What kind of waste is considered as dangerous waste?

Rubbish is often solid, like an old can or box. But waste from a power station or factory can also be a liquid or a gas.

Some of this waste is dangerous. It harms nature if people do not clear it up properly.

Cars and homes also produce harmful gases by burning fuel.

Power stations produce waste gases.

Power stations release waste gases as they burn fuels, such as coal, oil and gas, to provide us with electricity. This energy is supplied to our homes, schools and factories to run machines. So, every time we switch on the computer or TV, we are helping to create waste.



Some factories empty liquid waste into rivers.

When factories make goods such as soap, medicine or paint, they may also produce poisonous chemicals as a waste product. Waste liquids sometimes leak into lakes and rivers, where they harm plants and wildlife such as fish and birds.




These workers’ clothes protect them from toxic (poison) waste.

Some factories produce toxic waste. This is very dangerous and contains chemicals that are harmful to all living things, including people. Toxic waste cannot be released into the air, soil or water.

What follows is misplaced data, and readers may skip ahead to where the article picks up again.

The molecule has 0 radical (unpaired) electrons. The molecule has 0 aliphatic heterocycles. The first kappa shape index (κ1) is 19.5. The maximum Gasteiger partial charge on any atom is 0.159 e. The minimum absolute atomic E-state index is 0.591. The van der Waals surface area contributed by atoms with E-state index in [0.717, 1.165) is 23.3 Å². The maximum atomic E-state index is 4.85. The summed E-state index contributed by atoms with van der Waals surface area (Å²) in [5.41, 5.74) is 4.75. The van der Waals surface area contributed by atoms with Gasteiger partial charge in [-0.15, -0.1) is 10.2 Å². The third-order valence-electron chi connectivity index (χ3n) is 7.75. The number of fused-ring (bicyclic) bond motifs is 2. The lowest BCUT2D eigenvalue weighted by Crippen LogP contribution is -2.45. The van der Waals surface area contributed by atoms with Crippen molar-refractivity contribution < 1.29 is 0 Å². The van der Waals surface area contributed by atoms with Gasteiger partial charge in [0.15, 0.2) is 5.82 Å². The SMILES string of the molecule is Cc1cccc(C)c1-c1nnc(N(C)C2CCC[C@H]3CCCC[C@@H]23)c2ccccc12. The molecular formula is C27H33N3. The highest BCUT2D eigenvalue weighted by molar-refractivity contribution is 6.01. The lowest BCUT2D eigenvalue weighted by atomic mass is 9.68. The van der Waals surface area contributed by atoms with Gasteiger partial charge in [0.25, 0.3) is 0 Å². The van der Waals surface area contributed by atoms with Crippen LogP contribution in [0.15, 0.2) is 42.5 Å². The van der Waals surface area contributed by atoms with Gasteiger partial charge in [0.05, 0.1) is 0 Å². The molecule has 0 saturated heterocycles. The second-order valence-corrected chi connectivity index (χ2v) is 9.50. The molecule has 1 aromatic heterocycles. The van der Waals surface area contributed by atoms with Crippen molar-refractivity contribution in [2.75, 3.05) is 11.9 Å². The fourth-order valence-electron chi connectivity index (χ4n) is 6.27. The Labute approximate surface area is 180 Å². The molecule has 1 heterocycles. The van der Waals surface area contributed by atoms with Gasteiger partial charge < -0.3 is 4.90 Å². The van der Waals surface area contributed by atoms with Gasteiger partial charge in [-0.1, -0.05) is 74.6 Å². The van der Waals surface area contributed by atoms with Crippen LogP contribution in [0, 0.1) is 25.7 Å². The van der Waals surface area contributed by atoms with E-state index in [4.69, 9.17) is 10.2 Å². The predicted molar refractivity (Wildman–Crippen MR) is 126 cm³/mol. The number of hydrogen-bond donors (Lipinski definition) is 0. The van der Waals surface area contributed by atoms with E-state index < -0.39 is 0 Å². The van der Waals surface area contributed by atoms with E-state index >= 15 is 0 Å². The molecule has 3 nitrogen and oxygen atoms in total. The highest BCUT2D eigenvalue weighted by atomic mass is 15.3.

Toxic waste and nuclear waste from power stations must be stored in sealed containers. This waste is buried under the ground, but it can still cause problems if it leaks out. It can be harmful for hundreds of years.



Batteries contain poisonous metals or acid.

Batteries contain metals and acids that can poison the environment. Most batteries usually end up in a hazardous waste landfill.

However, they can be recycled. Some towns collect batteries as part of a recycling programme.

One alternative is rechargeable batteries. They can be used many times and can also be recycled when they no longer work.

Picture Credit : Google